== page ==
I obviously had to make sure that the scenery at the front of the layout was quite low, so I can take photos, but I endeavoured to continue the profile of the rock strata. I also wanted to represent a small quarried area of rock where I can eventually place a little digger. I cut the face of the rock using my propane soldering iron with a cutting head attached. This gave a nice crescent shaped finish to the polystyrene.
More grout was then plastered over the polystyrene, which was easily manipulated into what looks like a muddy quarry track. I’m really pleased with the results so far.
Me and Ruth (my Wife) have just spent an enjoyable hour creating the rock-face texture for Quarry Transfer. We used ‘Unibond: Tile on Floor’ grout, which we bought from B&Q a year or two ago.
The great thing about using tile grout (instead of polyfiller) is that the stuff usually comes in a variety of colours (in this case a dark grey), so if you pick the right shade, any worn or chipped corners will not be an eye sore.
The other benefit of using grout is that the odds of the chipping ever happening are extremely low. Once dry, Quarry Transfer will likely survive a trip out the window and remain unscathed.
We had an assortment of tools to use, but in the end it was much easier to apply the grout with gloved hands.
The front of the diorama was not worked on because I want to have a bit more of a think about that area.
To ensure that I don’t reflect too long on the development of Brewery Pit, I thought I would also include some details of my current diorama project.
Quarry Transfer depicts transfer sidings from a raised narrow gauge system and standard gauge siding at ground level.
Building Quarry Transfer fits three purposes:
- It allows me to take pictures of my fleet of circa 1968 BR Green/Blue transition diesels (so Brewery pit can stay a circa 1948 layout).
- It gives me justification to build the small fleet of OO9 engine kits that I have purchased in the past few years.
- It allows me to experiment with some terrain effects that I haven’t had the chance to develop while building Brewery pit.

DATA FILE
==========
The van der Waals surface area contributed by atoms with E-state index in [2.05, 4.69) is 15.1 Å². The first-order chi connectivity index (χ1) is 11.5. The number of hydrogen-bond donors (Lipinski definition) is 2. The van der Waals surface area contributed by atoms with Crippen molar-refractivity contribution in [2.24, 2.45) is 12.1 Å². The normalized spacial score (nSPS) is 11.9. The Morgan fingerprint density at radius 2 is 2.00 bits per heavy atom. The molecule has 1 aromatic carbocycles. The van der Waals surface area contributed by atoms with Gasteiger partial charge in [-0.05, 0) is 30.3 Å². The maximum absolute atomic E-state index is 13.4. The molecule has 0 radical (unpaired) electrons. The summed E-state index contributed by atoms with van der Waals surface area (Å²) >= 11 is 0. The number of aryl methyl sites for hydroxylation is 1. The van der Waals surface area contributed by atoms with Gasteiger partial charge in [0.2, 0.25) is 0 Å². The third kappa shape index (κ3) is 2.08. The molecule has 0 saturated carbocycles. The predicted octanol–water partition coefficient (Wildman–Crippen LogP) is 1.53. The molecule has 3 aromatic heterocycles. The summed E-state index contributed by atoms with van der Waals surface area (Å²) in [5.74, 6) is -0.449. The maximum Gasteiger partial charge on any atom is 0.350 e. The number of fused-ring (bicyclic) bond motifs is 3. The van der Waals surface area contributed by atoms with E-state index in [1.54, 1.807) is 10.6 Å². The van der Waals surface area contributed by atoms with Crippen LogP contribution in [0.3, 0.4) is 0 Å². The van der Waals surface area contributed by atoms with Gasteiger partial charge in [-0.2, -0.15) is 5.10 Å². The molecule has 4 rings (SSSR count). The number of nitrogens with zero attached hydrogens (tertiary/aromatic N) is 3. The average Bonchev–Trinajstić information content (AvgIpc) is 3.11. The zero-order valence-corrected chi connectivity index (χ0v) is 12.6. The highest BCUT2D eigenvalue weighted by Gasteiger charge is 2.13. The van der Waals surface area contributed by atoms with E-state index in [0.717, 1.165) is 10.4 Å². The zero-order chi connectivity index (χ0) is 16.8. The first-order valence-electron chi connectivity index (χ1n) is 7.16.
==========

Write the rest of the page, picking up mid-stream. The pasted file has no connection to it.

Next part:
For those that are unsure, OO9 is the same scale as OO (i.e. the people are the same size), but OO9 locos run on much smaller track than OO engines. The difference is depicted in the picture to the left. Note that the man in the picture could fit easily in both engines, but the smaller engine runs on much narrower track (Narrow Gauge).
Narrow gauge railways are often constructed to: traverse terrain unsuitable for larger railways; and as a cheaper alternative to developing a standard gauge railway (such as for mines, quarries and sewage workings etc.).
As this diorama is primarily being produced so I can take photos of my locos, it is important that I can get a good perspective on the model with my camera. In a similar manner to how I produced Brewery Pit, I started by placing the main items of scenery and took trial pictures to see how well framed the final pictures would be (see right).
Based on this picture, I felt that although nicely framed, the OO9 locos would be obscured by their larger friends on the lower track. So I decided to raise the level of the narrow gauge track for the final layout.
The rocky outcrops are constructed from polystyrene, historically not one of my favourite materials. The use of a small hacksaw on the polystyrene has given a good impression of the blasted rock-face effect I was after.
Plaster bandages were used to bed in the rocky outcrops, and also as a front facing surface for the raised narrow gauge sidings. The bandages should provide a good surface to detail with some nice upland vegetation.
I haven’t worked on this project in a while (probably because I know I have to get the jigsaw out for the next step), but now the days are getting darker and colder, I will no doubt be pressing on with construction.